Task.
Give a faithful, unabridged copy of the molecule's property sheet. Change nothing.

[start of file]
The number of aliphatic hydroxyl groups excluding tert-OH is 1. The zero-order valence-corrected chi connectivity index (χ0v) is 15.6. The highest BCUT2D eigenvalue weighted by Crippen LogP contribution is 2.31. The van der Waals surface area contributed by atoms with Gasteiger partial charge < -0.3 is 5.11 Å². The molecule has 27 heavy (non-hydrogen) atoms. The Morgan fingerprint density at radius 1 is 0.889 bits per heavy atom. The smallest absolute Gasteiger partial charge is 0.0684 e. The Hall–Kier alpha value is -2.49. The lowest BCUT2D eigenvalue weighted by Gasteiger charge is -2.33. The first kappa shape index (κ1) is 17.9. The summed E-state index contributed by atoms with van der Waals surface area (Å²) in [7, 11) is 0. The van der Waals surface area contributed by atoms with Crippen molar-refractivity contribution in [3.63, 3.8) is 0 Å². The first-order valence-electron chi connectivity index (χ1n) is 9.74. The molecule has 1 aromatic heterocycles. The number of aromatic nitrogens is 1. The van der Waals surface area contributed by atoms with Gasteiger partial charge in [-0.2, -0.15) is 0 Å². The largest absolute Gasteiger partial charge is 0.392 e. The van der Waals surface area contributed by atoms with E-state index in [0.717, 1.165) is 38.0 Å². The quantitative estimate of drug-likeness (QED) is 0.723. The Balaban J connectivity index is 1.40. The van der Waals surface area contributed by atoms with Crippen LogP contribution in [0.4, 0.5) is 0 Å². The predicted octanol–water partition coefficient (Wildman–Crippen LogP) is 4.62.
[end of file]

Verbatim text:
The number of aliphatic hydroxyl groups excluding tert-OH is 1. The zero-order valence-corrected chi connectivity index (χ0v) is 15.6. The highest BCUT2D eigenvalue weighted by Crippen LogP contribution is 2.31. The van der Waals surface area contributed by atoms with Gasteiger partial charge < -0.3 is 5.11 Å². The molecule has 27 heavy (non-hydrogen) atoms. The Morgan fingerprint density at radius 1 is 0.889 bits per heavy atom. The smallest absolute Gasteiger partial charge is 0.0684 e. The Hall–Kier alpha value is -2.49. The lowest BCUT2D eigenvalue weighted by Gasteiger charge is -2.33. The first kappa shape index (κ1) is 17.9. The summed E-state index contributed by atoms with van der Waals surface area (Å²) in [7, 11) is 0. The van der Waals surface area contributed by atoms with Crippen molar-refractivity contribution in [3.63, 3.8) is 0 Å². The first-order valence-electron chi connectivity index (χ1n) is 9.74. The molecule has 1 aromatic heterocycles. The number of aromatic nitrogens is 1. The van der Waals surface area contributed by atoms with Gasteiger partial charge in [-0.2, -0.15) is 0 Å². The largest absolute Gasteiger partial charge is 0.392 e. The van der Waals surface area contributed by atoms with E-state index in [0.717, 1.165) is 38.0 Å². The quantitative estimate of drug-likeness (QED) is 0.723. The Balaban J connectivity index is 1.40. The van der Waals surface area contributed by atoms with Crippen LogP contribution in [0.4, 0.5) is 0 Å². The predicted octanol–water partition coefficient (Wildman–Crippen LogP) is 4.62.